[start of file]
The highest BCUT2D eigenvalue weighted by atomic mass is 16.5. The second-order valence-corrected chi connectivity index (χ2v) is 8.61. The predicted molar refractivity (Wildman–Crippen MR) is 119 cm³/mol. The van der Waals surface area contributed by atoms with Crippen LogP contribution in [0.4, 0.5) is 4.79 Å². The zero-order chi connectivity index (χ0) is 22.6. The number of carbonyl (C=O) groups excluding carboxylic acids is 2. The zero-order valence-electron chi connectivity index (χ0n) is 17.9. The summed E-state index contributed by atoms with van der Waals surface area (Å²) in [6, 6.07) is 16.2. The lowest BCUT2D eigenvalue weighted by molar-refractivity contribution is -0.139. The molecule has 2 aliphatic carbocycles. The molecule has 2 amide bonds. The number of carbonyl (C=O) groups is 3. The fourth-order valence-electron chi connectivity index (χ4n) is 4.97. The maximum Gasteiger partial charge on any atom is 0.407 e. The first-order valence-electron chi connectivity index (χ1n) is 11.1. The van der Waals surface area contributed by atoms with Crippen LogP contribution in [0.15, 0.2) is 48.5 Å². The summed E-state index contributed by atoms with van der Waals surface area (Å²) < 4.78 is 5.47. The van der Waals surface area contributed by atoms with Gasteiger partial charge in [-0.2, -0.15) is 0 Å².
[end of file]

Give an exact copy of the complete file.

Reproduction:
The highest BCUT2D eigenvalue weighted by atomic mass is 16.5. The second-order valence-corrected chi connectivity index (χ2v) is 8.61. The predicted molar refractivity (Wildman–Crippen MR) is 119 cm³/mol. The van der Waals surface area contributed by atoms with Crippen LogP contribution in [0.4, 0.5) is 4.79 Å². The zero-order chi connectivity index (χ0) is 22.6. The number of carbonyl (C=O) groups excluding carboxylic acids is 2. The zero-order valence-electron chi connectivity index (χ0n) is 17.9. The summed E-state index contributed by atoms with van der Waals surface area (Å²) in [6, 6.07) is 16.2. The lowest BCUT2D eigenvalue weighted by molar-refractivity contribution is -0.139. The molecule has 2 aliphatic carbocycles. The molecule has 2 amide bonds. The number of carbonyl (C=O) groups is 3. The fourth-order valence-electron chi connectivity index (χ4n) is 4.97. The maximum Gasteiger partial charge on any atom is 0.407 e. The first-order valence-electron chi connectivity index (χ1n) is 11.1. The van der Waals surface area contributed by atoms with Crippen LogP contribution in [0.15, 0.2) is 48.5 Å². The summed E-state index contributed by atoms with van der Waals surface area (Å²) < 4.78 is 5.47. The van der Waals surface area contributed by atoms with Gasteiger partial charge in [-0.2, -0.15) is 0 Å².